We are submitting a Diversity Program Consortium (DPC) Dissemination and Translation Awards proposal to deploy and test evidence-based interventions to increase diversity in biomedical careers. Our proposal is to deploy the Hampton University Chemistry Education and Mentorship (HU-ChEM) intervention program to increase the persistence of underrepresented minority students in biomedical careers at Hampton University, a Historically Black Colleges and University (HBCU). Using a matched baseline control study design, we will test the efficacy of innovative, evidence-based interventions to improve student competency in gatekeeper chemistry courses at Hampton University, transform the departmental culture and improve the persistence of Hampton University students into biomedical careers. Our justification is that freshman chemistry is a gatekeeper course that leads to attrition and leaks in the biomedical training pipeline. HU-ChEM will include 3 interventions: 1) HU-ChEM SCALE-UP in which the entry level freshman chemistry course for STEM majors is taught using the Student-Centered Active Learning Environment with Upside-down Pedagogies (SCALE-UP); 2) HU-ChEM CUREs in which a pre-college Course-based Undergraduate Research Experiences (CUREs) academy is deployed; and 3) HU-ChEM faculty development, that offers enhanced training of chemistry faculty. We will conduct our interventions over the 3-year duration of this study and use DPC survey tools to measure and monitor the DPC hallmarks of student, faculty, and institutional success. We will collect both quantitative, and qualitative data and use robust statistical analysis to measure the effects of HU-ChEM interventions on participants compared to matched controls in the short-, medium- and long- terms. All cohort participants will be consented, and we will collect outcomes data for the 3-year duration of the project. We will also follow-up on participants and matched controls for 15 years in order to ascertain medium- and long- term outcomes and measures of success. Analysis of data from generated from HU-ChEM will reveal cost-effective ways of deploying intervention programs to plug the leaky biomedical training pipeline. HU-ChEM is a collaboration of educators, administrators, subject matter experts, students, alumni, and faculty to close the leaky training pipeline and increase diversity in biomedical careers. We are collaborating with the University of Texas, El Paso: BUILDing SCHOLARS program, to gain from their expertise in faculty training, deploying interventions, and to compare outcomes data.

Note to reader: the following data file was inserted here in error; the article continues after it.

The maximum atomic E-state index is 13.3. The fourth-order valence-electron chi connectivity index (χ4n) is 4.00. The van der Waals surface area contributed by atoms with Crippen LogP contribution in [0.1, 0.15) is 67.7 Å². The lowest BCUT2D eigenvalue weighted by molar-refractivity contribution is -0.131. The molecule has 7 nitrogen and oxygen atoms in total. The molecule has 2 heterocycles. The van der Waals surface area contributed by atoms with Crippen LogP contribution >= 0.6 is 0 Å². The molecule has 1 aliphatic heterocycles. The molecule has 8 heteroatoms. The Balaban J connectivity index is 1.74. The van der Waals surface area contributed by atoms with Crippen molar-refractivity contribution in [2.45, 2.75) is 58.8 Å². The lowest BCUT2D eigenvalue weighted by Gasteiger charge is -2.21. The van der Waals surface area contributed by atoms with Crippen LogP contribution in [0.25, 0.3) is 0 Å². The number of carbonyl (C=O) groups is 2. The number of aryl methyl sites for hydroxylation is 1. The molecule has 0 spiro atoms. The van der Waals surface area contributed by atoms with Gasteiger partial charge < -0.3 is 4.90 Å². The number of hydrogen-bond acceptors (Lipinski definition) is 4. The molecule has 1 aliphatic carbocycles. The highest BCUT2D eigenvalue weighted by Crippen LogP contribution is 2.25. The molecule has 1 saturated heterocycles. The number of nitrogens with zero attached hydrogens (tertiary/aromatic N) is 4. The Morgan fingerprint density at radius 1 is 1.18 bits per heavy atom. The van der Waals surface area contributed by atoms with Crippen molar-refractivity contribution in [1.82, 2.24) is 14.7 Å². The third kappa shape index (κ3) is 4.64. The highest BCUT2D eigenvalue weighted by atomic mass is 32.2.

Public Health Relevance

. There is an urgent need to increase the diversity of the biomedical workforce. Thus, we propose to disseminate and deploy evidence-based DPC interventions that plug the leaky biomedical training pipeline by targeting a first-year level gatekeeper chemistry course. Our intervention will be empirically tested using rigorous quantitative and qualitative statistical analysis with appropriate baseline controls so as to generate and disseminate outcomes data that will inform on best practices on several major DPC hallmarks of trainee, faculty and institutional success.

National Institute of Health (NIH)
National Institute of General Medical Sciences (NIGMS)
Research Project--Cooperative Agreements (U01)
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Special Emphasis Panel (ZGM1)
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Brown, Anissa F
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Hampton University
Schools of Arts and Sciences
United States
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